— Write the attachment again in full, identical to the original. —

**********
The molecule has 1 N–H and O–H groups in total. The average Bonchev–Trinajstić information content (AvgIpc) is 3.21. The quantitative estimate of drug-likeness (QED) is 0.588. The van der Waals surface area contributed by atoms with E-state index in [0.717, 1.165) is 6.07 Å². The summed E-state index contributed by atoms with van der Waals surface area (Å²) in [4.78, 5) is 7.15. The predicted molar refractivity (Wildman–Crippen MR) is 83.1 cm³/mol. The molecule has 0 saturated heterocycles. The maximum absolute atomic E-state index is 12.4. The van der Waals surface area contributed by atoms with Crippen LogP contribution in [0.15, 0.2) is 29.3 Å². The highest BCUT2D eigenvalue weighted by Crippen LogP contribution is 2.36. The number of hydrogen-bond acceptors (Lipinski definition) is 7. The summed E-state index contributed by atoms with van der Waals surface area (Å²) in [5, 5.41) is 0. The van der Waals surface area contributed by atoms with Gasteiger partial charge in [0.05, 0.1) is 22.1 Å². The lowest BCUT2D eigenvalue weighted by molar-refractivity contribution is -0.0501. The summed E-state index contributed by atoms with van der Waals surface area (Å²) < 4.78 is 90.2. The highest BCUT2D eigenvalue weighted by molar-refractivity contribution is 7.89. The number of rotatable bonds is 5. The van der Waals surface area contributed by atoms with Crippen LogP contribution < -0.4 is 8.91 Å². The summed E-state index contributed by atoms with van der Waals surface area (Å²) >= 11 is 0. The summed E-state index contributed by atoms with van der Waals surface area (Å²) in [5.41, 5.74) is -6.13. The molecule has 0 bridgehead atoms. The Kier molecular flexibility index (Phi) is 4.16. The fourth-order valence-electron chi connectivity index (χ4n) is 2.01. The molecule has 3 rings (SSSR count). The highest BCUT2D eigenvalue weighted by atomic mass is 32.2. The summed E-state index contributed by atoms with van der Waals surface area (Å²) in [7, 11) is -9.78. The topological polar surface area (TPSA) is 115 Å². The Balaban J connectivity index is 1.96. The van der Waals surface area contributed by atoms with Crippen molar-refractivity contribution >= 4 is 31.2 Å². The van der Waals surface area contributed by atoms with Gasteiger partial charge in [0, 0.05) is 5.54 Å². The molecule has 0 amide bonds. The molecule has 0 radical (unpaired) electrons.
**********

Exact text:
The molecule has 1 N–H and O–H groups in total. The average Bonchev–Trinajstić information content (AvgIpc) is 3.21. The quantitative estimate of drug-likeness (QED) is 0.588. The van der Waals surface area contributed by atoms with E-state index in [0.717, 1.165) is 6.07 Å². The summed E-state index contributed by atoms with van der Waals surface area (Å²) in [4.78, 5) is 7.15. The predicted molar refractivity (Wildman–Crippen MR) is 83.1 cm³/mol. The molecule has 0 saturated heterocycles. The maximum absolute atomic E-state index is 12.4. The van der Waals surface area contributed by atoms with Crippen LogP contribution in [0.15, 0.2) is 29.3 Å². The highest BCUT2D eigenvalue weighted by Crippen LogP contribution is 2.36. The number of hydrogen-bond acceptors (Lipinski definition) is 7. The summed E-state index contributed by atoms with van der Waals surface area (Å²) in [5, 5.41) is 0. The van der Waals surface area contributed by atoms with Gasteiger partial charge in [0.05, 0.1) is 22.1 Å². The lowest BCUT2D eigenvalue weighted by molar-refractivity contribution is -0.0501. The summed E-state index contributed by atoms with van der Waals surface area (Å²) < 4.78 is 90.2. The highest BCUT2D eigenvalue weighted by molar-refractivity contribution is 7.89. The number of rotatable bonds is 5. The van der Waals surface area contributed by atoms with Crippen LogP contribution < -0.4 is 8.91 Å². The summed E-state index contributed by atoms with van der Waals surface area (Å²) >= 11 is 0. The summed E-state index contributed by atoms with van der Waals surface area (Å²) in [5.41, 5.74) is -6.13. The molecule has 0 bridgehead atoms. The Kier molecular flexibility index (Phi) is 4.16. The fourth-order valence-electron chi connectivity index (χ4n) is 2.01. The molecule has 3 rings (SSSR count). The highest BCUT2D eigenvalue weighted by atomic mass is 32.2. The summed E-state index contributed by atoms with van der Waals surface area (Å²) in [7, 11) is -9.78. The topological polar surface area (TPSA) is 115 Å². The Balaban J connectivity index is 1.96. The van der Waals surface area contributed by atoms with Crippen molar-refractivity contribution >= 4 is 31.2 Å². The van der Waals surface area contributed by atoms with Gasteiger partial charge in [0, 0.05) is 5.54 Å². The molecule has 0 amide bonds. The molecule has 0 radical (unpaired) electrons.